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Anti-Taliban Resistance: A Renewed Wave of Insurgency and Regional Diplomacy


The reinstatement of the Islamic Emirate of Afghanistan under the Taliban regime in 2021 was a major turning point in the history of Afghan politics and society. In the nearly three years that have passed since the fall of Kabul, the anti-Taliban resistance movement has attempted to weaken Taliban rule with an armed insurgency, largely operating under the union of the Afghanistan Freedom Front (AFF) and the National Resistance Front of Afghanistan (NRF). While experts believe little progress has been made in effectively diluting the power of the Taliban to exact tangible change, the AFF and NRF continue to challenge the Taliban’s authority and brutal rule, especially over the depletion of women’s rights and education. AFF and NRF insurgents claim to have killed as many as 50 Taliban terrorists last November, with hit-and-run attacks continuing to occur on a regular basis. With anti-Taliban leader Ahmad Massoud declaring an intensification of ‘guerilla warfare’ against the Taliban, violent opposition is likely to continue throughout 2024.

Intranational militancy isn’t the only violent adversity the Taliban is currently facing. Cross-border terrorism permeated by Pakistan’s porous border with Afghanistan in the Balochistan and Khyber Pakhtunkhwa provinces is a point of consternation for Islamabad.  Tehreek-e-Taliban Pakistan (TTP), an offshoot of the radical Islamist Taliban, threatens the Pakistan-Afghanistan relationship, particularly against the backdrop of Pakistan’s all-important February election. Islamabad alleges that the Taliban harbors TTP cells over the Afghan border and demands that action must be taken to prevent any escalation in attacks carried out by the TTP. In early January 2024, United States special Afghan envoy Thomas West shared concerns around the TTP as a menace to regional stability. As the United States looks to rebuild its policy towards Afghanistan, including the potential reestablishment of a military base in the area, Washington may look to India as mediator given New Delhi’s previous Taliban-oriented diplomatic efforts.

For India, the Taliban is either an enemy or a partner; Narendra Modi seems to prefer the latter. India knows it must exert itself across Asia, just as China is, to acquire regional influence. New Delhi is careful not to isolate the Taliban, especially as Afghanistan’s relationship with Pakistan is shaky. As India watches Beijing extend its hand across the continent, Modi knows he must challenge China’s dominance. This seems to already be in motion with Taliban envoy Badruddin Haqanni having received an invite to India for Republic Day celebrations from Indian ambassador to the United Arab Emirates (UAE) Sanjay Sudhir. Haqqani, part of the Haqqani Network, was complicit in the 2008 suicide bombing of the Indian Embassy in Kabul. India’s engagement with Afghanistan may reflect a change of positioning from India, despite New Delhi’s denial of such.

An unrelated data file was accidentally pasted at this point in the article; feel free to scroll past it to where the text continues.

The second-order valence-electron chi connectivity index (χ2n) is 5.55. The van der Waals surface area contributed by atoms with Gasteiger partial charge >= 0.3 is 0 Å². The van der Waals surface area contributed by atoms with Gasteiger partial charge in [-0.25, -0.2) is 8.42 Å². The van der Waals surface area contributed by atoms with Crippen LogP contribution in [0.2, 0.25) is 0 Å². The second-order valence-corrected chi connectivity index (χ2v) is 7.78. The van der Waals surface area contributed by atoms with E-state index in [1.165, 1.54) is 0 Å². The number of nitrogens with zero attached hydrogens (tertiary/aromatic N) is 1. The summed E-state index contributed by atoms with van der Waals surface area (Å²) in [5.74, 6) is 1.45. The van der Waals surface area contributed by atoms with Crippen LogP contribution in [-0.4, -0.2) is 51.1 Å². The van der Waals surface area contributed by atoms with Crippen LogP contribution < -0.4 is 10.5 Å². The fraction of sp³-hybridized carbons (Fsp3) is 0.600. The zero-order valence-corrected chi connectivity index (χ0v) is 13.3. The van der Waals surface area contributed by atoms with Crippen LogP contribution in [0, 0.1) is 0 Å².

Despite being met with violent opposition, the Taliban has continued to seek out regional partnerships with its South Asian neighbors. The regime’s recent diplomatic endeavors - particularly their efforts to embolden ties with Pakistan, Iran and Russia - exemplify the Taliban’s aim for longevity, both domestically and regionally. On 13 September 2023, the organization welcomed the new Chinese ambassador to Kabul, Zhao Sheng, marking a strengthening of bilateral relations. Despite Zhao affirming that Beijing does not aim to exert its influence over Afghanistan, China has already added its western neighbor to its roster of Belt and Road Initiative (BRI) partners, extending the China-Pakistan Economic Corridor (CPEC) to include Afghanistan. With the armed resistance movement continuing to cause problems for the Taliban, Kabul is likely to lean on its revitalized partnerships for both economic and physical security. In August 2023, Taliban officials signed a series of multibillion dollar mining deals with several foreign companies, including one from China to extract gold in Takhar. The Taliban will stay as close as it can to Beijing, raising questions about whether China will assist Kabul in securing its investments with private security companies (PSCs). Beijing has previously employed PSCs to protect its overseas interests and to provide shielding against militant violence toward its BRI enterprises. The use of Chinese PSCs has also been used to counter insurgent efforts carried out by ethno-nationalist Baloch operatives in Balochistan. The Taliban will think itself capable of crushing the resistance movement, but assistance from China may be met with open arms, or be completely involuntary if investment requires the presence of Chinese personnel.